The location was a small, but beautiful chapel in the grounds of Durham’s smallest college. The audience were a mix of the great, the good and the downright ordinary, (I count my self as being definately in the latter category). They consisted of primarily of Catholic, Theology and English types with the odd Protestant Mathematical Physics person who’d sneaked in to enjoy.
The afternoon started with some archieve footage of Terry Eagleton from a OU programme made about 35 years ago. It was an interview on literary criticism related to Yates’ Easter 1916 poem, which apparently has been a recurring theme for him over the years. In this interview there was an interesting discussion of the contextualisation of language and how literary criticsm relates to this.
Next Tom Casey, the president of Milltown Institute looked at “Has Theology Come Round Again?” This was a facinating paper on the way radical theology has much more to offer in terms of ideas than much secular leftish thought. The argument was there may well be an acknowledgement emerging amongst some, such as Eagleton, that radical theology has a role to play in developing the thought of the cultural left.
John McDonagh gave a wonderfully humerous paper looking at the way Eagleton’s work has dealt with Ireland. If nothing else it left me desperate to read Eagleton’s The Truth About the Irish.
Then it was time to listen to Eagleton himself. This was a great experience and one which made me treasure the fact I am essentially a “common lefty” because I got all his jokes, in a hilarious but deep talk. It was essentially an attack on “New Atheism” as advanced by Dawkins and Hitchens developed from his book Reason, Faith and Revolution. Within this he made the point that atheists are as obsessed with God as puritans are with sex.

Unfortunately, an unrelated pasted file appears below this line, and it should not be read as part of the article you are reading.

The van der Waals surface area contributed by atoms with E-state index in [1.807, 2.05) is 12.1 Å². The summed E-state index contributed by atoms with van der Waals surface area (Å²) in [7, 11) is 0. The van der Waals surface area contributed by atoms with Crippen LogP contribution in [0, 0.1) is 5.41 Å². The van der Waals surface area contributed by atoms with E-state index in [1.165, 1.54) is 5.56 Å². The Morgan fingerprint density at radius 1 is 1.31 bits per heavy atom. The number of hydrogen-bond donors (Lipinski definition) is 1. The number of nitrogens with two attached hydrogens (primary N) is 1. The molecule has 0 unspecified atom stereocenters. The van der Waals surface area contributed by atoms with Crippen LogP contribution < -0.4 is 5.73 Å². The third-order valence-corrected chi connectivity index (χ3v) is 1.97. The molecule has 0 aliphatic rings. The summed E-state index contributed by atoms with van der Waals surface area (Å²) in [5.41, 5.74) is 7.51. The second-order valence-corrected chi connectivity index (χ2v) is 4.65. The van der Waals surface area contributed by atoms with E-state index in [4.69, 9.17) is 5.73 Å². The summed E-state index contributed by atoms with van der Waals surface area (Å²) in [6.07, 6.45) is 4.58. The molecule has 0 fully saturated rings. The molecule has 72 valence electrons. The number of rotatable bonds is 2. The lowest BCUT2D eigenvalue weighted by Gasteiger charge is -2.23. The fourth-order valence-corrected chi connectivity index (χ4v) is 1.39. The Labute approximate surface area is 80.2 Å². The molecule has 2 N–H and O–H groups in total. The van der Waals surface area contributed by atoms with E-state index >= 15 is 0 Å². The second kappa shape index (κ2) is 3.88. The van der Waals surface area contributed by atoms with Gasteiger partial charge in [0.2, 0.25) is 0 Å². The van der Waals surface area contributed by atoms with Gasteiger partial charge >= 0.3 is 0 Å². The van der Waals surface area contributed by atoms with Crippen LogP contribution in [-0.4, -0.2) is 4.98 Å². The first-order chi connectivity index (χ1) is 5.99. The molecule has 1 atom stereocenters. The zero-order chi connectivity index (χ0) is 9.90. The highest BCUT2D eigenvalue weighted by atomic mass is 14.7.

The central point he seemed to be interestingly making was that Dawkins and co who promote a social Dawinism based on survival of the fittest and the myth of progress making us continually nicer are wrong but so are the assumptions of postmodernism. He seemed to be suggesting that Marxism was the only ideology which could meet the demands of the late modern situation and that within that radical theology has new ideas to offer. He gave a great description of Jesus based on the anarchist/ liberation theology models of Christ, (which I have to say I adhere to). I would, however, question this faith he places in Marxism in being able to keep the grand narrative whilst operating in a world which has, like, moved beyond the certainties of the past.
I did agree with him thought that it is fear which is the opposite to love and fear is one of the key components of fundamentalism. On this part I thought it would have been interest to contrast him against the work of Tariq Ali to see where their similarities and differences lay. It was noteable in the list of the intellectual left who were being slated Ali’s name was noteably absent.
There was a classic line about the new atheists knowing as little about religion as Madonna does about Leviticus. This was one of those classic one liners which required you to understand about low culture. He also put some great one liners in about US southern based religion, and unfortunately I wasn’t seated in the right place to see the “new testament” crowds reaction. Basically though as a couple of Christian, culturally aware, lefties me and TOH loved the afternoon though and spent lots of time giggling.
Eagleton’s talk was followed by one of those panel discussions which took the form of those 1980’s late night BBC2 and Channel Four shows where intellectuals sat and spouted. Have to say whilst some of what was being spouted was interesting and relevant alot of it did seem a bit well out of keeping with the interactive, accessible nature of the rest of the symposium.
All in all a great afternoon spent in great company honouring a great man.
Oh and if you’ve never read any of Eagleton’s work I refer you to this column in the Guardian recently on the subject of footie and how it is now the opium of the people.